Before Techopia Live took a break for the holidays, the show crashed L-Spark’s Holiday Hustle gathering where a panel of Ottawa tech leaders reflected on the year that was and looked ahead to 2018 in front of our first live studio audience.
One participant with a notable 2017 was Jenna Sudds, who transitioned this year from her role as executive director of the Kanata North Business Association to head up the newly formed Chief Information Officer Strategy Council.
She was able to update Techopia Live on her work so far, which has included conducting research on artificial intelligence, cybersecurity and the future of work. The hope is that with CIOs from the public and private sector in the same room, the council could develop Canadian standards for emerging tech that could give the country’s companies a leg up.
Kanata-based SaaS accelerator L-Spark knows a thing or two about giving companies a leg up. After three years in business, managing director Patrick White says the firm’s goal hasn’t changed: “To create … two globally-established, dominant companies. Another Mitel, another Newbridge, another Shopify,” he said.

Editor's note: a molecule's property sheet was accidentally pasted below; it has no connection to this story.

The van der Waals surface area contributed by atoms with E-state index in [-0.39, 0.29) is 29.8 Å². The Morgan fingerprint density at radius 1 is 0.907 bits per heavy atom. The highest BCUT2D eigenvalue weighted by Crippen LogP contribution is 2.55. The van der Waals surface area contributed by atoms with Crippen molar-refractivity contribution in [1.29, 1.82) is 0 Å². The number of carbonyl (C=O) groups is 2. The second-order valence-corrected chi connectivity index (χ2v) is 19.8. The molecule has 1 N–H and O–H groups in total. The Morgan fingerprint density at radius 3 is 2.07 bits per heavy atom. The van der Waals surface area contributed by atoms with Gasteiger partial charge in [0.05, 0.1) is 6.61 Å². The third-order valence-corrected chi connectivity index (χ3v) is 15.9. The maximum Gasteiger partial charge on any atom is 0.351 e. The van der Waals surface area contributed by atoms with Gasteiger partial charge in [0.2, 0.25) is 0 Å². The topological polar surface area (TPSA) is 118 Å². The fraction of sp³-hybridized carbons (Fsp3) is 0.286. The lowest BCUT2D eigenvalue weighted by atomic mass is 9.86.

What has changed is how they plan to get there. Much of that has been in terms of the companies the accelerator works with, White says, and ensuring they’re ready for the kind of grind-it-out growth L-Spark expects.
He added that geographically, the latest cohort is drawn mostly from beyond Ottawa – a reflection of its growing brand.
Mike Weider, CEO of Clearwater Clinical, talked about his excitement for Ottawa’s own brand. He says he was “old enough” to remember the telecom boom of the ’90s, and says he feels a similar buzz returning to the city around software.
“I’m glad to see Ottawa coming back on the map in a strong way,” he told Techopia Live.
The challenge, Weider said, is creating startups at scale. He believes with Shopify’s emergence, there’s new room for Canada to show off what our tech can do globally.
“It’s about creating world-class companies. I’m excited about our potential … in the years to come.”
Carrying over from her time with KNBIA, Sudds says she’s excited to see where Ottawa goes with autonomous vehicles in the new year. One of her 2017 highlights was Canada’s first on-road AV test in Kanata, and she believes companies such as BlackBerry QNX are poised to be leaders in the space going forward.
Not to hammer the horn on the car metaphor too hard, but White concluded by saying that now is the time to climb into the front seat of Canadian tech.
We hear a lot about the success of the Toronto-Waterloo corridor, but White says that in order for the capital to earn attention from the federal government and the rest of the world, 2018 needs to be the year Ottawa tech gets loud.
“We need to be that vocal piece,” he said.